Mihai Viteazul (Michael the Brave) was the first, who during his short reign, established his royal seat in Făgăraș. After his death, Lady Stanca was to become a prisoner between the walls of the fortress. The fortress became the possession of Csáky István, who after one year gave it up in exchange for the castle in Nagykálló, so the fortress came into the posession of General Basta, who made a garrison occupied by hundreds of people, and appointed Michael's murderer, Jacques Beaury, as captain. On July 9, 1605, the fortress was handed over to Bocskai István. From 1615, Făgăraş becomes a tax domain which in 1628 becomes the property of the wife of the Prince of Transylvania (first Catherine of Brandenburg, then Suzana Lorantfi, followed by Anna Bornemissza). On May 13, 1688, Mihail Apafi I was ratified. After the death of Mihail Apafi II, from 1689, the fortress became the possession of the Austrian crown. Between the years of 1738 and 1765, Făgăraș became the property of Chancellor Gabriel Bethlen, after which it was donated to the Saxon University for 99 years. After that, Făgăraș came into the possession of the Hungarian state, then of the Romanian state, but in the period of 1715-1960, the fortress itself was used as a prison. In the 1950s, 165 political prisoners died in the fortress. The building consists of a trapezoidal site with a corner tower and three floors, a bastion enclosure and an outward tower. The corner towers of the inner areas are polygonal, with casemates placed in them. Among them, the so-called Red Bastion has 5 floors. The building's structure has not changed much since the 17th century, its former aspect being revealed in details in the preserved documents. The entrance to the fortress was made through the eastern side, through a wooden bridge. The 6-meter defensive ditch was paved with stone since 1637, this being linked to the Olt River. Later, this trench was filled with the water of a lake that does not exist today. Swans were kept on these waters, whose feeding with fish was paid from the fortress's budget. The exterior walls, except the ones on the eastern side, are 6-8 meters tall, and today they are doubled from inside and the spaces created  between was filled with earth. The eastern wall is only four meters wide. In 1630, the main entrance of the outside fortress was fortified by a barrier, instead of which, in 1656 there was built a gate with two wings, containing a small door and a shingle roof. The entrance of the gate tower, located on the eastern side of the inner fortress, was preceded by a movable bridge. The upper-floor of the housed the advisers of the tower. The exterior fortress includes the bastions of Báthori, Doboló at the south-eastern corner, the Szabó János bastion at southwest, and the Csatornyás bastion to the northwest (with the inscription of the year 1625, its fountain being attested for the first time in 1766). On the north-eastern corner, the Italian-style bastion, called the Bethlen Bastion, later became the Bastionul Cuptorului (the Oven Bastion) (because in 1623 there were three ovens functioning in it). There were two mortars in the rooms. On the northern side of the external fortress, on the first level there were the houses of the staff, the upper floor being used as a grain deposit. To the south there were the kitchen's rooms. During the time of Gabriel Bethlen the fortress had three kitchens, one Hungarian and two German, of the last two, one became the ruler's wife's. To the north of the fortress, on the outside of the ditch, there was the Husars' Fortress, which had a U-shaped ground plan. This fortress had stables and a blacksmith's workshop, and in the middle of the courtyard there was a fountain. This part was connected to the fortress by a wooden bridge. This fortress does not appear in the inventory of 1676, but in the plan of 1691 it is referred to as the "stables in ruins".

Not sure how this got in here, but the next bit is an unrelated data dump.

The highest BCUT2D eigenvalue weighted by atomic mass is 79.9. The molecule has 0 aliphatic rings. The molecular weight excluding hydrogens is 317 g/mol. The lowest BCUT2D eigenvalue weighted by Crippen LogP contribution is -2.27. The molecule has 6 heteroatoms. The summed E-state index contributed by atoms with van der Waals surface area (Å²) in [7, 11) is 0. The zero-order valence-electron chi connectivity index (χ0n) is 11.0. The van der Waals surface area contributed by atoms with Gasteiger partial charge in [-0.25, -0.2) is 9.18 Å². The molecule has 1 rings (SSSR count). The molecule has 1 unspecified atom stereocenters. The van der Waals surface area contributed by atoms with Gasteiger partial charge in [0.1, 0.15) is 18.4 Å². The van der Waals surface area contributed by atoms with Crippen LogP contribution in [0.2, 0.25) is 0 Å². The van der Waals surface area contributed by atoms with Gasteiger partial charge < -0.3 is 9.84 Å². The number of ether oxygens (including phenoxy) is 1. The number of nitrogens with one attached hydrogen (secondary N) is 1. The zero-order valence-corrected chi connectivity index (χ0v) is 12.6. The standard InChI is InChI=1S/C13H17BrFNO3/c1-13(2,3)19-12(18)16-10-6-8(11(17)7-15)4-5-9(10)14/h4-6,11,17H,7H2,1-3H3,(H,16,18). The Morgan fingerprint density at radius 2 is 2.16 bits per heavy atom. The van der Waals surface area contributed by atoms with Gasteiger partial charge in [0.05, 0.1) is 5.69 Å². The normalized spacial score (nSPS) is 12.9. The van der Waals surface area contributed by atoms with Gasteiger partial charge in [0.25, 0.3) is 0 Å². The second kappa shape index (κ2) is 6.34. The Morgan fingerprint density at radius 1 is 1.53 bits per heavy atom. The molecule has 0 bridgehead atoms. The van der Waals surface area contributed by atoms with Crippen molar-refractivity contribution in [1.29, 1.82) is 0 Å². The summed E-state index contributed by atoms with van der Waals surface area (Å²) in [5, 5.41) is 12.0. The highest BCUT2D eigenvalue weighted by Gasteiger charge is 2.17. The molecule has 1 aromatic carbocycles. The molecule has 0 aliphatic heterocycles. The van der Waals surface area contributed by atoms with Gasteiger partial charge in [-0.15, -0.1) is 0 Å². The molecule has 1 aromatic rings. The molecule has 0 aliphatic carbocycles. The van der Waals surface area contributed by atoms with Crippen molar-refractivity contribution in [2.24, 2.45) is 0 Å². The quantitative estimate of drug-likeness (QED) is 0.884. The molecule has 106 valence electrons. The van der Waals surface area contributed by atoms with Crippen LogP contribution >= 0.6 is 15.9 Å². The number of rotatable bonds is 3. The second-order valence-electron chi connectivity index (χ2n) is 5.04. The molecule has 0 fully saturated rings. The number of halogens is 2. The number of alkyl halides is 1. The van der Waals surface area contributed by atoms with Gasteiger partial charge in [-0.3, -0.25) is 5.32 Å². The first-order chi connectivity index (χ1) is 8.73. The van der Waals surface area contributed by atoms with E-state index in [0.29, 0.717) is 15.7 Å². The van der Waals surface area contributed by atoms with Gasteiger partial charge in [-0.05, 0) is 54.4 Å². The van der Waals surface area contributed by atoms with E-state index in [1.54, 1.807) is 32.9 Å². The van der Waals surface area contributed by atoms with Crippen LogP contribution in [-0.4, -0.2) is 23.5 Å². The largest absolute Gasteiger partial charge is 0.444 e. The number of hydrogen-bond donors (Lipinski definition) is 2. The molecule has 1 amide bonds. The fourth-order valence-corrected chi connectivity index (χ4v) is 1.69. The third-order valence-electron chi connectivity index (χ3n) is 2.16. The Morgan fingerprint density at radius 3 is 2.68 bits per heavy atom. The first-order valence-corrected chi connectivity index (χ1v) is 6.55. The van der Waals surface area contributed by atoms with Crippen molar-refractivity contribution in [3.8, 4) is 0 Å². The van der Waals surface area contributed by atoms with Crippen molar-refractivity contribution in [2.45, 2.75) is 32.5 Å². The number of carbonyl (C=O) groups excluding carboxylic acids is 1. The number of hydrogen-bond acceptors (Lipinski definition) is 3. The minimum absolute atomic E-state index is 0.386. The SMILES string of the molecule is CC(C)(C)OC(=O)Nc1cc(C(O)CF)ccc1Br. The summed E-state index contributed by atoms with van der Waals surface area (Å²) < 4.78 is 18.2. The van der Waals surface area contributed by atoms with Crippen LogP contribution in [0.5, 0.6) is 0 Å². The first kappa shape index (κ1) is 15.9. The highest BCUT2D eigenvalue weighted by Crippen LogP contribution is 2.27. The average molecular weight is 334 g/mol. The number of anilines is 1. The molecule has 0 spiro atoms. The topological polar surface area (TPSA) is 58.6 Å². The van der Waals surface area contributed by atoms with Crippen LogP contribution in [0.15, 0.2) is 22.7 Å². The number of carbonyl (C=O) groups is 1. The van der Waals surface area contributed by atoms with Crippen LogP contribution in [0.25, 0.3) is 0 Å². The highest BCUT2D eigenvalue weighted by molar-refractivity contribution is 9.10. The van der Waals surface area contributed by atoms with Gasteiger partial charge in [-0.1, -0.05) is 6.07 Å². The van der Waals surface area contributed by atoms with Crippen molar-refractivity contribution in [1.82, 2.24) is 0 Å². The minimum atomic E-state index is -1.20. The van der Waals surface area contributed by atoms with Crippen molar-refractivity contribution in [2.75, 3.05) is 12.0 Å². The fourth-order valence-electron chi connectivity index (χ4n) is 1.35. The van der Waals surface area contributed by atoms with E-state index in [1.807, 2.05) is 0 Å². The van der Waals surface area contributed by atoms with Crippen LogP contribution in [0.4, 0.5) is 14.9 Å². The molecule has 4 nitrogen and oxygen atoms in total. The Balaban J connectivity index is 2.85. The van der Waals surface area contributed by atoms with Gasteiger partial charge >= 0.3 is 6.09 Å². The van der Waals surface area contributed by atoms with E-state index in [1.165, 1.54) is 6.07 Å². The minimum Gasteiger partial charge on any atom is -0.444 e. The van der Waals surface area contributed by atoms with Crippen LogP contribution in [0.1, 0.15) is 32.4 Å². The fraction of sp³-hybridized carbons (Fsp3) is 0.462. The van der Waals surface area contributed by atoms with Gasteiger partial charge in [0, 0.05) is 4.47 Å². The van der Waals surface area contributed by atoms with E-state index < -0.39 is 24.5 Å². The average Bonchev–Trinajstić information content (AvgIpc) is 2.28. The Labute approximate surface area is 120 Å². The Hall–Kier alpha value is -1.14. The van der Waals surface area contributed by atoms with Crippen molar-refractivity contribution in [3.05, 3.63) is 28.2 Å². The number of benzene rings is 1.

Initially the facades of the inner castle were painted. Hence the name of the bastion towers, the Red Tower, the Pestriţ (Patchy)Tower and the Black Tower. From the painting, the white-red ornament in the vicinity of the Pestriț ​​Tower, located above the first floor of the northern wing, was preserved. In 1637 the fortress was covered with tile, on the south side with shingle.
There were small rooms between the outer wall and the chambers. These rooms served for feeding the fireplaces. The courtyard of the fortress was paved with stone and there was a stone fountain in this courtyard, which had two buckets and a brass pulley. The most attractive part of the fortress is the Renaissance loggia (late period) of the southern wing. It dates back to the time of Baltazar Bathory, a fact underlined by the Bathory family's coat of arms When the number of members of the Diet increased, the assemblies were held in the largest room of the fortress, in the Throne Hall, located upstairs. The Red Tower, located in the south-north, is the tallest tower. This tower has a circular base, but the last two floors became polygonal. In 1632 this tower was called "golden deposit", most likely because it had a golden colour. Until the middle of the 17th century, the tower had one, but most likely two staircases. One contained several rounds, this was not preserved after 1656, and the other was a spiral staircase and, according to the inventory of 1632, it opened behind a secret door (this was also demolished). In 1767, a horologe functioned in the tower. This was covered by a globe of golden brass and a cock-shaped weathervane. Only one part of the stucco decoration was preserved, this being located at the third level.
In 1632, Catherine of Brandenburg (who often sat in the fortress) lived on the first floor of the northern wing, above her, on the second floor, being the quarters of her husband Gabriel Bethlen. Most likely, here was where foreign craftsmen made the first stucco decorations in Transylvania. In 1632 Suzana Lorantfi lived on the first floor of the western-side wing and had access to the courtyard through a ladder that has not been preserved today. Her son, Gheorghe Rákóczi II, lived on the second floor of the western wing, in the former suite of Gabriel Bethlen. Gheorghe Rákóczi II spent his honeymoon here with Zsófia Báthory, who on April 5, 1643, went to Catholicism. The rooms were divided by wooden walls. The chapel of the fortress was made out of three rooms. Here was where the general meetings were held, until Mihai Apafi did not raise the number of the Diet. From 1700 it was a Catholic rite, then from 1919 Orthodox. In 1934, an exterior entrance was established. After the restoration of 1970, the fortress was renewed according to the style of the 17th century, except that its round windows were changed with square ones.